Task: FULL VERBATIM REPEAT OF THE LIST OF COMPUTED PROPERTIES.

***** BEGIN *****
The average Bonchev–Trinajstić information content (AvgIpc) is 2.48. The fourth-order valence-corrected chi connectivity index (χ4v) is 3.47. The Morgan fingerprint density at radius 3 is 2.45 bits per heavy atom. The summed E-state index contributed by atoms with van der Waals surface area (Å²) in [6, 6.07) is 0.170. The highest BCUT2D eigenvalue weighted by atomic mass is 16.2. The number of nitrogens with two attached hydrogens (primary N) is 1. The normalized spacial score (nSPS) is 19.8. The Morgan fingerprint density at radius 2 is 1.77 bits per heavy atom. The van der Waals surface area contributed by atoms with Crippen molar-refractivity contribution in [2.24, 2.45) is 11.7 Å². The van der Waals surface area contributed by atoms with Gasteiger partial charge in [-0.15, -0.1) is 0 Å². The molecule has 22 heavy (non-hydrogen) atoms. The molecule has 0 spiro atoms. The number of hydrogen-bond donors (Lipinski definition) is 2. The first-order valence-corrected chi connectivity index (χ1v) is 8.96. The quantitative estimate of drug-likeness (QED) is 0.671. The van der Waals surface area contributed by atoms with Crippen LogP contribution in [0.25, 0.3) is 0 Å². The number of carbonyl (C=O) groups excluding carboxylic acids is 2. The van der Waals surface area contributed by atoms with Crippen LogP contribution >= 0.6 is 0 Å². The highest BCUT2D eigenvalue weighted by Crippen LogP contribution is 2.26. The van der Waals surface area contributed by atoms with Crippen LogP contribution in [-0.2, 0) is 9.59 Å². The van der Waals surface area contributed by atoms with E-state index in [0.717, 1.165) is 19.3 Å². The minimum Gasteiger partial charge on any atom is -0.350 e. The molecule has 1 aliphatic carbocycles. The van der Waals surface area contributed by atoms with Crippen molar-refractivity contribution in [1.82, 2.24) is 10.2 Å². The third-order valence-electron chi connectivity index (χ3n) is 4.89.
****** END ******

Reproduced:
The average Bonchev–Trinajstić information content (AvgIpc) is 2.48. The fourth-order valence-corrected chi connectivity index (χ4v) is 3.47. The Morgan fingerprint density at radius 3 is 2.45 bits per heavy atom. The summed E-state index contributed by atoms with van der Waals surface area (Å²) in [6, 6.07) is 0.170. The highest BCUT2D eigenvalue weighted by atomic mass is 16.2. The number of nitrogens with two attached hydrogens (primary N) is 1. The normalized spacial score (nSPS) is 19.8. The Morgan fingerprint density at radius 2 is 1.77 bits per heavy atom. The van der Waals surface area contributed by atoms with Crippen molar-refractivity contribution in [2.24, 2.45) is 11.7 Å². The van der Waals surface area contributed by atoms with Gasteiger partial charge in [-0.15, -0.1) is 0 Å². The molecule has 22 heavy (non-hydrogen) atoms. The molecule has 0 spiro atoms. The number of hydrogen-bond donors (Lipinski definition) is 2. The first-order valence-corrected chi connectivity index (χ1v) is 8.96. The quantitative estimate of drug-likeness (QED) is 0.671. The van der Waals surface area contributed by atoms with Crippen LogP contribution in [0.25, 0.3) is 0 Å². The number of carbonyl (C=O) groups excluding carboxylic acids is 2. The van der Waals surface area contributed by atoms with Crippen LogP contribution >= 0.6 is 0 Å². The highest BCUT2D eigenvalue weighted by Crippen LogP contribution is 2.26. The van der Waals surface area contributed by atoms with Crippen LogP contribution in [-0.2, 0) is 9.59 Å². The van der Waals surface area contributed by atoms with E-state index in [0.717, 1.165) is 19.3 Å². The minimum Gasteiger partial charge on any atom is -0.350 e. The molecule has 1 aliphatic carbocycles. The van der Waals surface area contributed by atoms with Crippen molar-refractivity contribution in [1.82, 2.24) is 10.2 Å². The third-order valence-electron chi connectivity index (χ3n) is 4.89.